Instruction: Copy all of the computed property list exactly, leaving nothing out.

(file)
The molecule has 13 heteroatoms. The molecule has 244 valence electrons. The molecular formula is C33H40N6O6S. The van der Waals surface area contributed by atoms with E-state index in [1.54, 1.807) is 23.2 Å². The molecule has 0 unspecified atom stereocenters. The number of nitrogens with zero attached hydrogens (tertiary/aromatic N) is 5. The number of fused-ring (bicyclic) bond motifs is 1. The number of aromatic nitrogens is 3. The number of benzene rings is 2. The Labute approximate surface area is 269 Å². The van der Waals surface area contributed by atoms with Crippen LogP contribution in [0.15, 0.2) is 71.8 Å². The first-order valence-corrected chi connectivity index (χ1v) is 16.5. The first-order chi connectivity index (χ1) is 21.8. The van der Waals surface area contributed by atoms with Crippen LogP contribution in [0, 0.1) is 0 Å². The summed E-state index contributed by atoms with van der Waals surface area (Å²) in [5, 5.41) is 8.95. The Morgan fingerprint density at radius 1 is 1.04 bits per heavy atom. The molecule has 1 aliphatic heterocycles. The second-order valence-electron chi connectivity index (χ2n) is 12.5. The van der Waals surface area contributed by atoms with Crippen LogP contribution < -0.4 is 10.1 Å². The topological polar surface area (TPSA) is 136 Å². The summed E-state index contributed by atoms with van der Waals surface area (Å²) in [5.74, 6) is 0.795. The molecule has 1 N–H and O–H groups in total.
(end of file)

The molecule has 13 heteroatoms. The molecule has 244 valence electrons. The molecular formula is C33H40N6O6S. The van der Waals surface area contributed by atoms with E-state index in [1.54, 1.807) is 23.2 Å². The molecule has 0 unspecified atom stereocenters. The number of nitrogens with zero attached hydrogens (tertiary/aromatic N) is 5. The number of fused-ring (bicyclic) bond motifs is 1. The number of aromatic nitrogens is 3. The number of benzene rings is 2. The Labute approximate surface area is 269 Å². The van der Waals surface area contributed by atoms with Crippen LogP contribution in [0.15, 0.2) is 71.8 Å². The first-order valence-corrected chi connectivity index (χ1v) is 16.5. The first-order chi connectivity index (χ1) is 21.8. The van der Waals surface area contributed by atoms with Crippen LogP contribution in [0, 0.1) is 0 Å². The summed E-state index contributed by atoms with van der Waals surface area (Å²) in [5, 5.41) is 8.95. The Morgan fingerprint density at radius 1 is 1.04 bits per heavy atom. The molecule has 1 aliphatic heterocycles. The second-order valence-electron chi connectivity index (χ2n) is 12.5. The van der Waals surface area contributed by atoms with Crippen LogP contribution < -0.4 is 10.1 Å². The topological polar surface area (TPSA) is 136 Å². The summed E-state index contributed by atoms with van der Waals surface area (Å²) in [5.74, 6) is 0.795. The molecule has 1 N–H and O–H groups in total.